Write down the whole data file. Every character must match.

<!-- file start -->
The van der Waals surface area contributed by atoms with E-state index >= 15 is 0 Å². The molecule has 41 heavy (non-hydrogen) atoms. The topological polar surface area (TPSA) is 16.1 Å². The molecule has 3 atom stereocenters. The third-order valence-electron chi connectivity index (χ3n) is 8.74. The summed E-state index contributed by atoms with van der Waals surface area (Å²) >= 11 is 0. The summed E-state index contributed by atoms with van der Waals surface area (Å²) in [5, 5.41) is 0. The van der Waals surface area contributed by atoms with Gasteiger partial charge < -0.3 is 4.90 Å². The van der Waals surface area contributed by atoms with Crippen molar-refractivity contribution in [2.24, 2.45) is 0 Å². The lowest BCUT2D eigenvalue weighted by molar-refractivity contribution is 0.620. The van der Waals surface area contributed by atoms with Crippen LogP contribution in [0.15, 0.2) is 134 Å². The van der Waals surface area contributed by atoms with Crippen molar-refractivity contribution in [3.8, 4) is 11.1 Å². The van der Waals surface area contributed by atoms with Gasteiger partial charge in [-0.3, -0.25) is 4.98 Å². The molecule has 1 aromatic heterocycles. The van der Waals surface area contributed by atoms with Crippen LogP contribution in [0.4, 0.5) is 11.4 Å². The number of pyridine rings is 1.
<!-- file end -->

The van der Waals surface area contributed by atoms with E-state index >= 15 is 0 Å². The molecule has 41 heavy (non-hydrogen) atoms. The topological polar surface area (TPSA) is 16.1 Å². The molecule has 3 atom stereocenters. The third-order valence-electron chi connectivity index (χ3n) is 8.74. The summed E-state index contributed by atoms with van der Waals surface area (Å²) >= 11 is 0. The summed E-state index contributed by atoms with van der Waals surface area (Å²) in [5, 5.41) is 0. The van der Waals surface area contributed by atoms with Gasteiger partial charge < -0.3 is 4.90 Å². The van der Waals surface area contributed by atoms with Crippen molar-refractivity contribution in [2.24, 2.45) is 0 Å². The lowest BCUT2D eigenvalue weighted by molar-refractivity contribution is 0.620. The van der Waals surface area contributed by atoms with Crippen LogP contribution in [0.15, 0.2) is 134 Å². The van der Waals surface area contributed by atoms with Crippen molar-refractivity contribution in [3.8, 4) is 11.1 Å². The van der Waals surface area contributed by atoms with Gasteiger partial charge in [-0.3, -0.25) is 4.98 Å². The molecule has 1 aromatic heterocycles. The van der Waals surface area contributed by atoms with Crippen LogP contribution in [0.4, 0.5) is 11.4 Å². The number of pyridine rings is 1.